Everything right and everything wrong in one possession. That’s how LeBron summed up Tony Parker’s last-gasp game-winning leaning jumper. It was a great basketball play. It was a great competitor’s play. That’s basketball. Sometimes you get lucky and the ball rolls in. Sometimes it doesn’t. The great thing about the Spurs is the way in which they do so much to control the controllable. That miss wouldn’t have ended things. Timmy talked about how he was positioning himself for the rebound the entire frantic possession.
It was more than that though. They stayed in ideal striking distance throughout. Miami is more talented, more athletic, and well-coached. San Antonio hung around. They didn’t get desperate and play Timmy 48 minutes or try drastic changes in game plans. The role players didn’t shrink from the bright lights of 56 HD cameras and 8 super slow-mo setups that ABC had last night. And right at the end, like any good marathoner, the Spurs sprinted to the finish line, giving the ball to the best player on the team, running their favorite set, and let him make a play.
I’ve noticed a markedly different tone in the Spurs coverage this time around. Instead of the usual, “No really these Spurs aren’t really boring please watch this Finals OMG we are losing so much money” kind of talk we got during 2005 – remember Al Michaels called that series? – this time it’s “Wow. We should really appreciate this team.” It’s great. I’ve been in full-on nostalgia mode for a while now. I said on Air Alamo that this is all gravy post-2007. I thought we had no surprises left, after our HOFer was past his prime. We all had doubts about Tony Parker becoming a go-to player, given his wilting in the all the Finals prior to 20071. Yet here I sit, surprised. I’m sort of giddy, as well. You likely are too. We just beat the defending champs on their home floor with the best player in the world, in his prime, getting a triple-double. We know we can beat those kinds of teams. We beat KD and co. twice last season. Will the Spurs be able to overcome a hyped-up, energetic Heat squad? If the answer is ‘yes’ then the demons from OKC will be exercised. The caveats about Russ Westbrook going down can be erased, or at least reduced to footnotes.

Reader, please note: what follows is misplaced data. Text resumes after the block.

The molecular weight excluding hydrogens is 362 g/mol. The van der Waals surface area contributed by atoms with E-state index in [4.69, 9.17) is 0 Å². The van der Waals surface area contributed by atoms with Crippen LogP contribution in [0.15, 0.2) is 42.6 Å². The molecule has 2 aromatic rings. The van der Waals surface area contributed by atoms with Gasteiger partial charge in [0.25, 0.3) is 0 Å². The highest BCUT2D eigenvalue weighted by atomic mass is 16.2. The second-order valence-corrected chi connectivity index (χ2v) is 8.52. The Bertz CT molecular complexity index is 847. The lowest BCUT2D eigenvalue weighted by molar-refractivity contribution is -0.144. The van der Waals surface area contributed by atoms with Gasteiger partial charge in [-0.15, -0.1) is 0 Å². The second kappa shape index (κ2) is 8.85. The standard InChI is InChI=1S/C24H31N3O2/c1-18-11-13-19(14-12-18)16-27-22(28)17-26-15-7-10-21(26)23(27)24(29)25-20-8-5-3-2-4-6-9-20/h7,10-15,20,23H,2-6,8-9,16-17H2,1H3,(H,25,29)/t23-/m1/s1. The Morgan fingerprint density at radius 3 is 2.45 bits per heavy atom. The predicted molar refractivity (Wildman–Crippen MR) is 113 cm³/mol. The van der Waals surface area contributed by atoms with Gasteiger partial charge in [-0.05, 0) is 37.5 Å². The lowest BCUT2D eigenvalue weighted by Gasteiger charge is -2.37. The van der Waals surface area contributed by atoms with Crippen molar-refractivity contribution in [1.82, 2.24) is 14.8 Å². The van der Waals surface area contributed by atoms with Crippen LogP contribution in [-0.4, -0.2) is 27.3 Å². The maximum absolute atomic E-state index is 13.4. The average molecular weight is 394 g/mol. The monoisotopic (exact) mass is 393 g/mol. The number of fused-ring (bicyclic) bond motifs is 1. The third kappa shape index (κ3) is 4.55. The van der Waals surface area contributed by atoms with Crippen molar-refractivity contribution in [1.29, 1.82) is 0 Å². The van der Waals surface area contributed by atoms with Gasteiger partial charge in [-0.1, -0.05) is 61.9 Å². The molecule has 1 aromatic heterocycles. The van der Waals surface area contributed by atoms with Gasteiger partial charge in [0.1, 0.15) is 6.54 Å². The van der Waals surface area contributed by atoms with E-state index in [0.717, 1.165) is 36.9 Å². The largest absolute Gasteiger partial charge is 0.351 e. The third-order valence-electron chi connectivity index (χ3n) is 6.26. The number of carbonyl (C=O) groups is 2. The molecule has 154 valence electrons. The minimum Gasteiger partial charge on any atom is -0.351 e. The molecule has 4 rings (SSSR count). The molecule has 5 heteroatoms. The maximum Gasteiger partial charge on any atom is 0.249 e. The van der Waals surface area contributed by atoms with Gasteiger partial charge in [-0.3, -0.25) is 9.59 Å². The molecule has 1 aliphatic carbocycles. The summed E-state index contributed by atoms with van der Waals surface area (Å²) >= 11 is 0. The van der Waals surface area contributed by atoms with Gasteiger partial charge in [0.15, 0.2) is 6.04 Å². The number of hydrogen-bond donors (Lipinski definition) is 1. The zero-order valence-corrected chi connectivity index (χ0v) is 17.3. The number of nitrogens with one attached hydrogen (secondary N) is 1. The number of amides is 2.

Game Two is so far away. I have got to think that for the Spurs, it will be a good thing. For the Heat, it may be terrible. When you lose, you want to play the next one immediately. The break between games has to be a killer. Speaking of breaks, the nine-day rest for San Antonio didn’t hurt the ball movement – four turnovers! – but it may have impacted their shooting. Those threes – especially from Kawhi– coulda/woulda gone in and changed this game tremendously. Good news: those were just misses, and not scaredy-short armed threes. The ball was whipped around and shots were fired with confidence, wide open and in rhythm. That is all you can realistically ask for.
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1. Truth be told: he wasn’t super-special against the Cavs. He was the guy scoring the most that series, but the offense ran through Timmy still (averaged 22.2 ppg in the playoffs). It was the only series where Timmy wasn’t the leading scorer. [↩](#fnref:p52385999860-1)